Action by Incorporator
After incorporating the company by filing a Certificate of Incorporation, the incorporator appoints the initial director(s) to the Board using a document called "Action by Incorporator." Usually this document also adopts the initial Bylaws. Many startups have only one director to start with (the founder). Others will have two or three. Odd numbers are preferable because they avoid the possibility of a tie vote.
The Bylaws (and sometimes also the Certificate of Incorporation) establish the number of seats on the Board. Sometimes it's a range (e.g., 3 to 7), to be set from time to time by vote of the Board itself. There can be unfilled vacancies; usually the Bylaws allow the other incumbent directors to fill any vacancy by vote.
Election of Directors
If not appointed in the initial Action by Incorporator, additional directors need to either be appointed by vote of the incumbent director(s), if allowed by the Bylaws (e.g., to fill an authorized but vacant seat), or elected by shareholder vote. Well-drafted charter documents allow these things to be done by unanimous written consent rather than holding a meeting.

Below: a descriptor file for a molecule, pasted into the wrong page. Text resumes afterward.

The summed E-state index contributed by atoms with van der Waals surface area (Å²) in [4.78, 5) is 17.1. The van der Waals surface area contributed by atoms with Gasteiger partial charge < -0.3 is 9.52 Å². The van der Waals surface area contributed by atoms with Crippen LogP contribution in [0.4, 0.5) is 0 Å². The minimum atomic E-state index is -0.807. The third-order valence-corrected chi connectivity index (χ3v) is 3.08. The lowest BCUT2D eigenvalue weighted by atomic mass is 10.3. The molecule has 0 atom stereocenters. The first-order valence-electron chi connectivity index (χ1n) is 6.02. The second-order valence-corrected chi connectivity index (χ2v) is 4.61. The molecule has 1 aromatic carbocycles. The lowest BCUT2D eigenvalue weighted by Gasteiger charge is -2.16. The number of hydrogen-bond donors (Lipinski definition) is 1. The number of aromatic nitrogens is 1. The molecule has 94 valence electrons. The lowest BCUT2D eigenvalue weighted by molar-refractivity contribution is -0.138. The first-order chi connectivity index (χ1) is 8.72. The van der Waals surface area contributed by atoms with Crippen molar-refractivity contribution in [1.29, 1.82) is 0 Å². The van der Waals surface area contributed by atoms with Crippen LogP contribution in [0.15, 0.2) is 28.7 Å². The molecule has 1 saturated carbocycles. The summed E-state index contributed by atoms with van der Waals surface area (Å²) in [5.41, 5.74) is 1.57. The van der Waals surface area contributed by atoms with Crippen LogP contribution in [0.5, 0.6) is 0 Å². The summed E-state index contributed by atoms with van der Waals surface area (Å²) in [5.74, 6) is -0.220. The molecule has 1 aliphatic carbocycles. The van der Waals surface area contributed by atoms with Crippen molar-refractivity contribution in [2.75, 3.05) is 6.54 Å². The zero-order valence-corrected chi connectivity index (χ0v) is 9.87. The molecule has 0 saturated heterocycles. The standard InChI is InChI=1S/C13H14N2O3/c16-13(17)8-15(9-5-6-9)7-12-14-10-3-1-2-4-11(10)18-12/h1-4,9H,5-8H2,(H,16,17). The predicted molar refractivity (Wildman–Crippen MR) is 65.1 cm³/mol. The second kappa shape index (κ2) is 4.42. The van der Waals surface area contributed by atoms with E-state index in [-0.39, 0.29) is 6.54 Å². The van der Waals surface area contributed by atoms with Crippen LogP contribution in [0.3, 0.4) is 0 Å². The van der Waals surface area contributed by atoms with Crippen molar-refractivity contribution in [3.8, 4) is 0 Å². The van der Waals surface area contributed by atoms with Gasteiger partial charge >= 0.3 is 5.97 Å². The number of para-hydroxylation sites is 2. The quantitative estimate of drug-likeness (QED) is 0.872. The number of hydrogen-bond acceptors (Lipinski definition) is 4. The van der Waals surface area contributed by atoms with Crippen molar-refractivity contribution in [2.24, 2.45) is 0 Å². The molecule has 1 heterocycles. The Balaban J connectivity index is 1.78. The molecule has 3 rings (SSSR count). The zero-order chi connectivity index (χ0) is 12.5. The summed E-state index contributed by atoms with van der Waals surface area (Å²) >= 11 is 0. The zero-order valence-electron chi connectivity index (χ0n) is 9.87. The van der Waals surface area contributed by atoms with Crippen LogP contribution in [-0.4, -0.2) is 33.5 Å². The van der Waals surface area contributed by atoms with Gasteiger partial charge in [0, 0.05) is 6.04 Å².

At the beginning, directors are usually just the founders and perhaps a friendly person or two that's helping advise the company. A small "friends and family" round or convertible debt bridge financing is unlikely to change that. When the company closes a more substantial round of equity financing, usually the investors will ask for a Board seat. The mechanics and documentation are beyond the scope of this answer, as things get complicated in a hurry: The investment usually is in Preferred Stock, the Certificate of Incorporation is amended or restated to include many pages of additional language relating to the rights and preferences of the Preferred; a set of "protective provisions" will be negotiated giving the Preferred investors veto power over certain fundamental actions; and so forth.
Most directors will want to be indemnified by the company against liabilities connected to their service. This is usually done both in the Bylaws and with a separate Indemnification Agreement entered into with each director. Those agreements should be approved by shareholders to maximize their chances of being enforced in court.
Outside Independent Directors
It's a good idea to start cultivating potential independent directors early in a company's life. If things go well, you'll want to add at least one or two to offset the presence of investor directors on the Board; it reflects well on the company to have respected/prominent outsiders on the Board; and if the company every makes it to an IPO, stock exchange rules these days require independent outside directors on the Board.